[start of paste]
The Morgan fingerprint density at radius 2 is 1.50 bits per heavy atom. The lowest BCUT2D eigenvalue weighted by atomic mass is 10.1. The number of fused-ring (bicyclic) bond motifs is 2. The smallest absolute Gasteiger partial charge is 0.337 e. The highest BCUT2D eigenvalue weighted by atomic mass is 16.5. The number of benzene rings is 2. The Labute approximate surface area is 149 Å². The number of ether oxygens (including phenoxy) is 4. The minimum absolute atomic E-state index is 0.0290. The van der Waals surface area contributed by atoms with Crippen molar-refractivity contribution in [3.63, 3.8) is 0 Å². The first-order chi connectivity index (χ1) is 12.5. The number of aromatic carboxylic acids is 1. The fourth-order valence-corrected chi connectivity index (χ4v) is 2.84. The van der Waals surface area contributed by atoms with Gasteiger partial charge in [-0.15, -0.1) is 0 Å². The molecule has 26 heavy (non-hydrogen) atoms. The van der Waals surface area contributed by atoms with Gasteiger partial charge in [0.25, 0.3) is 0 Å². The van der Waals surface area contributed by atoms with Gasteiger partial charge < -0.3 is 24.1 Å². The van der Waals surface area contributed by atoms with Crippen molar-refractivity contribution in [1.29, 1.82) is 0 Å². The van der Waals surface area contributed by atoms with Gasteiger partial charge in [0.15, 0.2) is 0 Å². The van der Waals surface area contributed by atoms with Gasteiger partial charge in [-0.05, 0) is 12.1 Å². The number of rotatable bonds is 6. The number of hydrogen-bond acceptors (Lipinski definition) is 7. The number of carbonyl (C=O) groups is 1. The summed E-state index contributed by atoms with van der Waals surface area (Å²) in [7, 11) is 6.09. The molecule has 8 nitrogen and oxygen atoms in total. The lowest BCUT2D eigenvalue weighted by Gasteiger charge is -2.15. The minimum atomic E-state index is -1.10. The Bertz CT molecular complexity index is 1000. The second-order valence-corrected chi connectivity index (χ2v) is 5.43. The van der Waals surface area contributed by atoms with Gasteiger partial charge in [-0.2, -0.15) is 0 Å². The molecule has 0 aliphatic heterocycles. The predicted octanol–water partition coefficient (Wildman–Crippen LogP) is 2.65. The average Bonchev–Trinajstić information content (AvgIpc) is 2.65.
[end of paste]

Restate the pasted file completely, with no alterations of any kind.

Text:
The Morgan fingerprint density at radius 2 is 1.50 bits per heavy atom. The lowest BCUT2D eigenvalue weighted by atomic mass is 10.1. The number of fused-ring (bicyclic) bond motifs is 2. The smallest absolute Gasteiger partial charge is 0.337 e. The highest BCUT2D eigenvalue weighted by atomic mass is 16.5. The number of benzene rings is 2. The Labute approximate surface area is 149 Å². The number of ether oxygens (including phenoxy) is 4. The minimum absolute atomic E-state index is 0.0290. The van der Waals surface area contributed by atoms with Crippen molar-refractivity contribution in [3.63, 3.8) is 0 Å². The first-order chi connectivity index (χ1) is 12.5. The number of aromatic carboxylic acids is 1. The fourth-order valence-corrected chi connectivity index (χ4v) is 2.84. The van der Waals surface area contributed by atoms with Gasteiger partial charge in [-0.15, -0.1) is 0 Å². The molecule has 26 heavy (non-hydrogen) atoms. The van der Waals surface area contributed by atoms with Gasteiger partial charge in [0.25, 0.3) is 0 Å². The van der Waals surface area contributed by atoms with Gasteiger partial charge < -0.3 is 24.1 Å². The van der Waals surface area contributed by atoms with Crippen molar-refractivity contribution in [1.29, 1.82) is 0 Å². The van der Waals surface area contributed by atoms with Gasteiger partial charge in [0.15, 0.2) is 0 Å². The van der Waals surface area contributed by atoms with Gasteiger partial charge in [-0.05, 0) is 12.1 Å². The number of rotatable bonds is 6. The number of hydrogen-bond acceptors (Lipinski definition) is 7. The number of carbonyl (C=O) groups is 1. The summed E-state index contributed by atoms with van der Waals surface area (Å²) in [7, 11) is 6.09. The molecule has 8 nitrogen and oxygen atoms in total. The lowest BCUT2D eigenvalue weighted by Gasteiger charge is -2.15. The minimum atomic E-state index is -1.10. The Bertz CT molecular complexity index is 1000. The second-order valence-corrected chi connectivity index (χ2v) is 5.43. The van der Waals surface area contributed by atoms with Gasteiger partial charge in [-0.2, -0.15) is 0 Å². The molecule has 0 aliphatic heterocycles. The predicted octanol–water partition coefficient (Wildman–Crippen LogP) is 2.65. The average Bonchev–Trinajstić information content (AvgIpc) is 2.65.